The Financial Crimes Enforcement Network (FinCEN) tipped its hand at big changes ahead in announcing the first government-wide list of priorities for anti-money laundering and countering the financing of terrorism (AML/CFT).

The guidance shared Wednesday comes pursuant to the Anti-Money Laundering Act of 2020 passed as part of the country’s 2021 defense spending bill that survived a veto attempt by former President Donald Trump. The announcement of the priorities requires no immediate action, but FinCEN suggested financial institutions begin preparing for changes to the Bank Secrecy Act (BSA) that are expected to be announced by the end of this year.

“Today’s publication of government-wide AML/CFT Priorities is a significant milestone in FinCEN’s efforts to improve the efficiency and effectiveness of the nation’s AML/CFT regime and to foster greater public-private partnerships,” said Acting FinCEN Director Michael Mosier in a press release. “The Priorities reflect the U.S. Government’s view of the threat landscape—highlighting longstanding threats like corruption, fraud, and international terrorism, as well as rapidly evolving and acute threats, such as domestic terrorism, and ransomware and other cybercrime.”

The AML Act requires that FinCEN announce related regulations within 180 days of the establishment of the AML/CFT priorities. The agency, along with its banking regulator peers—the Board of Governors of the Federal Reserve System, the Federal Deposit Insurance Corporation, the National Credit Union Administration, and the Office of the Comptroller of the Currency—is planning to revise the BSA to address how the priorities will be incorporated into banks’ compliance requirements.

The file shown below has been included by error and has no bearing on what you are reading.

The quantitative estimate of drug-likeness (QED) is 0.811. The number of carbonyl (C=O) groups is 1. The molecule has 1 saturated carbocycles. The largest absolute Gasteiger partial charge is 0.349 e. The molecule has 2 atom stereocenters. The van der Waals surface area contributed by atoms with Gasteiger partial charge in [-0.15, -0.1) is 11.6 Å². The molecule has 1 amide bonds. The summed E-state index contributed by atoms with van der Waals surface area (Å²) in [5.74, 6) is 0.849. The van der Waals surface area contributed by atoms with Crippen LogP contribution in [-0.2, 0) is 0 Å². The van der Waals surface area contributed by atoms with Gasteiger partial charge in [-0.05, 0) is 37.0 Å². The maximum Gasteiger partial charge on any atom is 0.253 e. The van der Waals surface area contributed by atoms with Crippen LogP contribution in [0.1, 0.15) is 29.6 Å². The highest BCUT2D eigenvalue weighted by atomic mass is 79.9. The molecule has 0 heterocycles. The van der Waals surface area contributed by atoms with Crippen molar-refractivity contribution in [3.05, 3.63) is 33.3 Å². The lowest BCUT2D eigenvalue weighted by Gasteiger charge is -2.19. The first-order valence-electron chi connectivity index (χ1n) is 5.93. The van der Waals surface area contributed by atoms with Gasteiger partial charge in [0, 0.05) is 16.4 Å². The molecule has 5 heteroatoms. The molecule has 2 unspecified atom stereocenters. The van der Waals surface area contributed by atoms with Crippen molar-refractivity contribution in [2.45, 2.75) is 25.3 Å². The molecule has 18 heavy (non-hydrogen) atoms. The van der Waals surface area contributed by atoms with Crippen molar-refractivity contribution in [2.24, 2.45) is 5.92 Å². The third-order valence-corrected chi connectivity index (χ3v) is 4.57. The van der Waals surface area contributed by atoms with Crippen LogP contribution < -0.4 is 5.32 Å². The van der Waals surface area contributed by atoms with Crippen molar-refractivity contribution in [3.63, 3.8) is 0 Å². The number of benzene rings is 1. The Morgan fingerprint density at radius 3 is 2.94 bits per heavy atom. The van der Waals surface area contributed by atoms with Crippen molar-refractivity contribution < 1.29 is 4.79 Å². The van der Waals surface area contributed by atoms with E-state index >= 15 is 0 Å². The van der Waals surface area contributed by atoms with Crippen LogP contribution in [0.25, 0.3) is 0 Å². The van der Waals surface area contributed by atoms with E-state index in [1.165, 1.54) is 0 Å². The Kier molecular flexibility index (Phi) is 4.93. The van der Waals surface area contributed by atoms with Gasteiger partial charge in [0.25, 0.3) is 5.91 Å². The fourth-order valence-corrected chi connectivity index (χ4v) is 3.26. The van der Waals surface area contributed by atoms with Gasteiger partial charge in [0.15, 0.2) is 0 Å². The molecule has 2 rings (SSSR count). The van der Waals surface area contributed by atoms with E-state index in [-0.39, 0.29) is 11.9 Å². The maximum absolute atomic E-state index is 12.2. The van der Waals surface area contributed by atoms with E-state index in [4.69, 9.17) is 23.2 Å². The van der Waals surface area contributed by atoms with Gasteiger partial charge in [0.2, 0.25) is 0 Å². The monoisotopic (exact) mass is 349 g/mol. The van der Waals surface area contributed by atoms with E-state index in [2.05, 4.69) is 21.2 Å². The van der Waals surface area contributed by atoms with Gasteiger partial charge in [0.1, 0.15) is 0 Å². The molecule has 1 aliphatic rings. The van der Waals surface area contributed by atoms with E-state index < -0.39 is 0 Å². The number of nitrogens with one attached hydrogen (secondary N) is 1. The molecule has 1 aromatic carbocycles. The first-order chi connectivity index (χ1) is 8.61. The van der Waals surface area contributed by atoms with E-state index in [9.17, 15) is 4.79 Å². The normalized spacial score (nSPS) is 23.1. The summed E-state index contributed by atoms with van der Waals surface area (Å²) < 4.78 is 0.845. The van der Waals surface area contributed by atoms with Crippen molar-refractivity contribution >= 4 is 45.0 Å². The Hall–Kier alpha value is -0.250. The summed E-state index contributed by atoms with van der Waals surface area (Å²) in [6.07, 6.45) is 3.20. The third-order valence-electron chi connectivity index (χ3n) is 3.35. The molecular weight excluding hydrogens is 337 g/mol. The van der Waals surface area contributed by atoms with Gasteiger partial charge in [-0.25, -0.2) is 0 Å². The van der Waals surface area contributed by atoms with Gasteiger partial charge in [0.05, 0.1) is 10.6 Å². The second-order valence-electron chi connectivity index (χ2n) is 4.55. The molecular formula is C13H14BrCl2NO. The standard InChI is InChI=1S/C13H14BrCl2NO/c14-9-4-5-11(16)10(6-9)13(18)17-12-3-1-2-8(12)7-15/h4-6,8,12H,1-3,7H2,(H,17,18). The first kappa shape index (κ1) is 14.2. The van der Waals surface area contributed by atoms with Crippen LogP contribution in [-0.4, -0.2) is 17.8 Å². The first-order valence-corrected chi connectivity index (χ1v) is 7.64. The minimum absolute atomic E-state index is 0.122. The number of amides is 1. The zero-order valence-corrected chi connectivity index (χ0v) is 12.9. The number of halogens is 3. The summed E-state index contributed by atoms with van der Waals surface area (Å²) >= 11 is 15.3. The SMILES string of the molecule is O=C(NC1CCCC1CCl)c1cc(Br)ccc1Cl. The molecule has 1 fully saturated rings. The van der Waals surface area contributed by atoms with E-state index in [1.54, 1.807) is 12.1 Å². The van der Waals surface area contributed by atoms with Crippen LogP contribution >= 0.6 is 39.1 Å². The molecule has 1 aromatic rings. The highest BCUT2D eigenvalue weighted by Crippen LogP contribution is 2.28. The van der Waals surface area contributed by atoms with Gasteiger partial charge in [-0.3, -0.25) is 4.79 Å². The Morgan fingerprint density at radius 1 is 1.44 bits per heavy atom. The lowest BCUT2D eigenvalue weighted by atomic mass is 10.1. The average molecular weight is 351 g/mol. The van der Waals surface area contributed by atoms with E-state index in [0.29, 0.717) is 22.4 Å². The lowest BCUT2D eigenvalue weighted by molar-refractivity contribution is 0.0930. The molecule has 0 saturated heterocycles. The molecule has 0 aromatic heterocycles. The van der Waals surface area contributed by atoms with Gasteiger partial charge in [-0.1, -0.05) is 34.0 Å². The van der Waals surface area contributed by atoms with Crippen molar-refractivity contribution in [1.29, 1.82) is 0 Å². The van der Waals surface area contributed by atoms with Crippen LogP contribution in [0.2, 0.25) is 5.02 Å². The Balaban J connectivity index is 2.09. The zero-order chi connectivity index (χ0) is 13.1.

“Banks are not required to incorporate the AML/CFT Priorities into their risk-based BSA compliance programs until the effective date of the final revised regulations,” said the regulators in an interagency statement. “Nevertheless, in preparation for any new requirements when those final rules are published, banks may wish to start considering how they will incorporate the AML/CFT Priorities into their risk-based BSA compliance programs, such as by assessing the potential related risks associated with the products and services they offer, the customers they serve, and the geographic areas in which they operate.”

FinCEN consulted with other offices of the Treasury Department as well as law enforcement and national security agencies in determining the list.

Eight priorities

In no particular order, the AML/CFT priorities are as follows (quotes attributed to FinCEN):

  1. Corruption. FinCEN cited President Joe Biden’s recent memo establishing combating corruption as a national security priority as evidence for the need to pay particular attention to this area.
  2. Cyber-crime, including common threats like social engineering, software vulnerability exploits, and network attacks. “Treasury is particularly concerned about cyber-enabled financial crime, ransomware attacks, and the misuse of virtual assets that exploits and undermines their innovative potential, including through laundering of illicit proceeds.”
  3. Terrorist financing—both international and domestic. “Covered institutions are reminded of existing obligations to identify and file SARs (suspicious activity reports) on potential terrorist financing transactions, as appropriate, and follow applicable requirements for reporting violations requiring immediate attention.”
  4. Fraud, which is believed to generate the largest share of illicit proceeds in the United States. Healthcare fraud is a particular area of concern, with the COVID-19 pandemic requiring attention toward schemes involving economic impact payments, health insurance, unemployment insurance, counterfeit vaccines, and more.
  5. Transnational criminal organization activity, particularly Mexican and Russian operations in the United States.
  6. Drug trafficking organization activity, which includes proceeds that may be laundered in or through the United States in addition to the drugs themselves.
  7. Human trafficking and human smuggling, which “use a variety of mechanisms to move illicit proceeds, ranging from cash smuggling by individual victims to sophisticated cash smuggling operations through professional money laundering networks and criminal organizations.”
  8. Proliferation financing and proliferation support networks. “Global correspondent banking is a principal vulnerability and driver of proliferation financing risk within the United States due to its central role in processing U.S. dollar transactions, which comprise a substantial proportion of cross-border trade.”

The AML Act requires that FinCEN update its priorities every four years to reflect new or evolving threats.